Monday, September 7, 2015

Trembling and Giddiness, Globetrotters, Winning Hearts and Minds with Weird



Shorebirds.  Gotta love 'em. I've always loved shorebirds...the first rare birds I ever saw, on the same day, were a god damned Mountain Plover and a fucking Ruff.  So an affection shorebirds is deeply ingrained in me.

I recently went out to Alameda in order to track down my county Baird's Sandpiper, something I used to see on the regular...but for some reason it has not been a forthcoming bird for me in recent years, at least here in the bay area. The juvenile Baird's was easy to find, and quickly the outing devolved from a noble chase into a gluttonous crush fest of small shorebirds. This Baird's was the most cooperative of its species I have ever met, and its proximity caused much trembling and giddiness.


The birds were feeding on a big mat of algae that had piled up along a breakwater at the north end of the Elsie Roemer Bird Sanctuary, which can be a great shorebirding spot at the right tide...considering the number of birds that pile up there, the place is overdue for a solid rarity I reckon. The number of flies feeding on the algae was staggering, and the peeps were loving it.

Baird's Sandpipers have longs wings!  So majestic.


Sorry if you thought that last shot was too far away. Here is a closer one.

Most Western Sandpipers I've seen lately have been juveniles, only a few months old.  I can't fathom how these birds (and many other species) hatch on the tundra and then migrate thousands of miles away in the correct direction a few months later. Well, I can fathom it, but it's still a difficult thing to accept.  A human being is essentially worthless at three months of age, and a peep is a globetrotter.



There are a lot of juvenile Least Sandpipers around now as well. Some of these birds are very bright...too bad their reward for making it through their first year will be looking incredibly drab for the rest of their lives.


These tiny flies must look enormous and juicy if you are the size of a Least Sandpiper.

Black Turnstones will abandon their rocky strongholds if there is enough food to attempt them.


There are a lot of crisp juvenile Sanderlings around now as well. While they do have a distinct preference for wintering in saltwater/brackish habitats, they can do it about anywhere. This bird could decide to drop anchor here in San Francisco Bay for the winter or keep going all the way down to Chile or Argentina.


Black Oystercatchers hold down the breakwater with bigger breakwater buddies.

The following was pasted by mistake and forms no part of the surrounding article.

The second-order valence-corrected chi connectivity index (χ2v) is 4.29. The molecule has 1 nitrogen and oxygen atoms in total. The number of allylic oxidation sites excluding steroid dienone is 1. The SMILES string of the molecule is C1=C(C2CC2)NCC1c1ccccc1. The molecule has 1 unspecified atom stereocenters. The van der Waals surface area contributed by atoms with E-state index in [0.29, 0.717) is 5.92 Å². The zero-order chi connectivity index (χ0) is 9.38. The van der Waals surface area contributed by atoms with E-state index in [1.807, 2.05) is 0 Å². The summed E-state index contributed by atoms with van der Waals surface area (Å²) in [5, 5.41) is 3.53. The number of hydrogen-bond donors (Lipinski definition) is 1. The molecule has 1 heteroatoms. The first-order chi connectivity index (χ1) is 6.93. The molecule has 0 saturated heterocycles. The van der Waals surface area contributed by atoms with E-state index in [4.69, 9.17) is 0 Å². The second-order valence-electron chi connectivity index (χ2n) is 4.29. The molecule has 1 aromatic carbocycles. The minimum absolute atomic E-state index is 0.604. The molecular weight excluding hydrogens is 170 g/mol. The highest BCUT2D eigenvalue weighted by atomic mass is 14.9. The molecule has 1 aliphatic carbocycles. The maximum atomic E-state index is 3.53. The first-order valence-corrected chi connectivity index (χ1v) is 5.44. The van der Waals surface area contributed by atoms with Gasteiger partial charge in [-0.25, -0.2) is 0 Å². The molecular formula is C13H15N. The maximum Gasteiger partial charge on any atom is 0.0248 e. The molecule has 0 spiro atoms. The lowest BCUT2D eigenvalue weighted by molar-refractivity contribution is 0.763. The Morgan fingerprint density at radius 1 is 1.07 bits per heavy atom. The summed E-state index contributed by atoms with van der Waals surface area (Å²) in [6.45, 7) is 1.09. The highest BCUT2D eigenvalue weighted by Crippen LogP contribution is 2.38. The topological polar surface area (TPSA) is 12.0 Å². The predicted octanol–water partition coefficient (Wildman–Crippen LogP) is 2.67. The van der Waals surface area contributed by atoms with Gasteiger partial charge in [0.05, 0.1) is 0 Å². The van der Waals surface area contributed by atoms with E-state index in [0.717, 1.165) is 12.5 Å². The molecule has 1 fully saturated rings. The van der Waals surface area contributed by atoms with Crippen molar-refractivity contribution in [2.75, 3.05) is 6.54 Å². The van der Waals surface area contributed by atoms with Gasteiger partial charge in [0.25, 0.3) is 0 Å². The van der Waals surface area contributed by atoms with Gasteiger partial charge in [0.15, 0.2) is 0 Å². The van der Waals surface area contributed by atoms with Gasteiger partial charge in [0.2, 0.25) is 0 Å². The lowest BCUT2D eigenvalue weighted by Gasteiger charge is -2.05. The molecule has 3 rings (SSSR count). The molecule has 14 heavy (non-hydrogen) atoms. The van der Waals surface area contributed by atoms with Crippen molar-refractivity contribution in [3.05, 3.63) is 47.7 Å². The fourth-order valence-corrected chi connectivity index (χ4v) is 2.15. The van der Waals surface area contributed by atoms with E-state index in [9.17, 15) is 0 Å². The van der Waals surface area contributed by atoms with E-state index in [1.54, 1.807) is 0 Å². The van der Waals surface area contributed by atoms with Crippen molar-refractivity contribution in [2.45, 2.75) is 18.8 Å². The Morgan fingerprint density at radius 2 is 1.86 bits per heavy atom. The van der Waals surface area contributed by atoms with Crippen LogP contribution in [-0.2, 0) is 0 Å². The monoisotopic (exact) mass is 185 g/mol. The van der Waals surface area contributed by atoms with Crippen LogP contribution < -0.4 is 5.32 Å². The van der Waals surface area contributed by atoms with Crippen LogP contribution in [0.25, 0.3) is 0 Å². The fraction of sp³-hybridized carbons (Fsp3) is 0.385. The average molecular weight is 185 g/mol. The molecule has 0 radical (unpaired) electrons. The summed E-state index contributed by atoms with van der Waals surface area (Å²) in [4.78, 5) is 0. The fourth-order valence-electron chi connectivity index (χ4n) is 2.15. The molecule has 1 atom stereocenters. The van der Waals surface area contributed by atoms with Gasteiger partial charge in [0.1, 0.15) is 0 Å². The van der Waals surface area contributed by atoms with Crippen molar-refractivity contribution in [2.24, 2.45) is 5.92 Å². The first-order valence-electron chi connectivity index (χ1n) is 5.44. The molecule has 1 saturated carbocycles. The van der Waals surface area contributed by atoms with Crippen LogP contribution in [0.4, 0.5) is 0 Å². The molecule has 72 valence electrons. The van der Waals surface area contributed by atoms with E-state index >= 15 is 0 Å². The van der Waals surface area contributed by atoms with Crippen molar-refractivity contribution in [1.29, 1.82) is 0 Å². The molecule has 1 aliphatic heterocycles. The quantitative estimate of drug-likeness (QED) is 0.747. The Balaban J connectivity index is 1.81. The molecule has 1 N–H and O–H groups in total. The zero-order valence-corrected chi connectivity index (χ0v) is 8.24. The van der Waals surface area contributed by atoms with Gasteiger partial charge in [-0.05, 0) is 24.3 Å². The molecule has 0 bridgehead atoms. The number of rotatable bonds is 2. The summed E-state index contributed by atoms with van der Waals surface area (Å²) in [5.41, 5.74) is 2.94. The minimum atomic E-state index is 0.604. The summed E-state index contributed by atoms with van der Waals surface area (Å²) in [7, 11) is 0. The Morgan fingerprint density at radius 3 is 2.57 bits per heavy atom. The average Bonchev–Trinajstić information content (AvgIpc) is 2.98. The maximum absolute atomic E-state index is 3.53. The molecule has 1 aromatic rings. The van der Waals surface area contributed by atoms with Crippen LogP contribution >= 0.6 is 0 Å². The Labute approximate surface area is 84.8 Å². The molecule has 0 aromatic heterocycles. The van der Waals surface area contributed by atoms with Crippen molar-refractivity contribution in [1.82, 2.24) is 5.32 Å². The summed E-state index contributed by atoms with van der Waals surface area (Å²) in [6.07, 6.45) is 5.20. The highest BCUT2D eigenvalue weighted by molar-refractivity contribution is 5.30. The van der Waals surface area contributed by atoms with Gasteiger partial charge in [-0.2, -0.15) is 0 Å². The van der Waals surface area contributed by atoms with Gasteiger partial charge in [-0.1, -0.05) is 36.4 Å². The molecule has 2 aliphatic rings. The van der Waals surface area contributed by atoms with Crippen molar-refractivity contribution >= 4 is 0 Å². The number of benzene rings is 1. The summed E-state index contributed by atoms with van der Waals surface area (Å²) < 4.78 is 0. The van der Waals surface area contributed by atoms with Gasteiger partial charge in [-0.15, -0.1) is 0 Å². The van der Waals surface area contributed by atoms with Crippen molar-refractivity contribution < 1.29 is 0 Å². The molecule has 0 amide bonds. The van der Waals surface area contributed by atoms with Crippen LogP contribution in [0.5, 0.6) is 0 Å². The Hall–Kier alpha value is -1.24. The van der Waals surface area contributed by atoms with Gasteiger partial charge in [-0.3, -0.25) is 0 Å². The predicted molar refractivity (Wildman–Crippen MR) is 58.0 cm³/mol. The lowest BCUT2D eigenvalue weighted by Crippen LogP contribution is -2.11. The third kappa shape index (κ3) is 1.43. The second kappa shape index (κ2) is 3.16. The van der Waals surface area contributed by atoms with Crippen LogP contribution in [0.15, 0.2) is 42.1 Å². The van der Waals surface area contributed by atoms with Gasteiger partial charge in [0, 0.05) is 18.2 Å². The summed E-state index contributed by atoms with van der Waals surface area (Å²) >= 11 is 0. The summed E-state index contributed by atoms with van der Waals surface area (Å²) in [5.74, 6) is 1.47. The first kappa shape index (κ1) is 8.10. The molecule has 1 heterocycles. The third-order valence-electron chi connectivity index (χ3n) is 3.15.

I haven't been to Radio Road in days. By days, I mean hella days, like hundreds of them. They had some avian cholera popping off in the ponds last year so they had them all drained for a while. Eventually they refilled the ponds and it is essentially back to the good birding spot it once was. A bunch of Forster's Terns bred there this year, so I thought I would lurk down to check out the tern scene and see if any interesting shorebirds could be parsed out from the masses.


There were terns of all ages present...tiny downy chicks, recently fledged juveniles (like this one), and somewhat haggard looking adults.


Whenever an adult tern would fly by, all the juveniles would start begging in unison.


Even the juveniles have some burgeoning elegance in them, although it is mostly buried under young awkwardness.



A pair of Black Skimmers were also present, looking weird as usual and being generally enjoyable to look at. Skimmers never fail to make a mark on someone who has not seen one before. Most birds that are so good at leaving an impression are either majestic, facemelting...or an owl. People really like owls. Skimmers win over hearts and minds by just being weird.

Radio Road is the best spot in northern California to see skimmers, which are irregular north of Santa Barbara County. The birds are pretty reliable for a good chunk of the year and do not require any sort of scoping to get a decent look at.


Hella shorebirds at Radio Road, as usual, but nothing weird outside of a couple Lesser Yellowlegs. Here is an s-shaped roost for the hell of it.


No, I'm not going to do a "why did the tern cross the street" joke, that would be highly regrettable and ultimately tragic. Radio Road is in Redwood Shores and is a good place shorebirds, waterfowl (Eurasian Wigeon in winter) and crushing in general, it's a good spot to check out if you're visiting the bay or want to take a beginner out birding.

4 comments:

  1. "swarms of flies" doesn't initially sound like a pleasant setting or backdrop for a photo shoot, but they actually add a sort of effervescent and playful quality to the shorebird shots, which would, of course, be otherwise most eximious in their own right.

    That last Foster's crossed the road because it made a wrong turn eh? eh? eh?

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  2. Wow, I've never seen more than three oystercatchers at a time, and they certainly weren't lined up all pretty for me.

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  3. The main Radio Road pond is scheduled to be drained yet again; this time to make way for a new water pipe to the sewage plant. The old pipe leaks and needs to be replaced.

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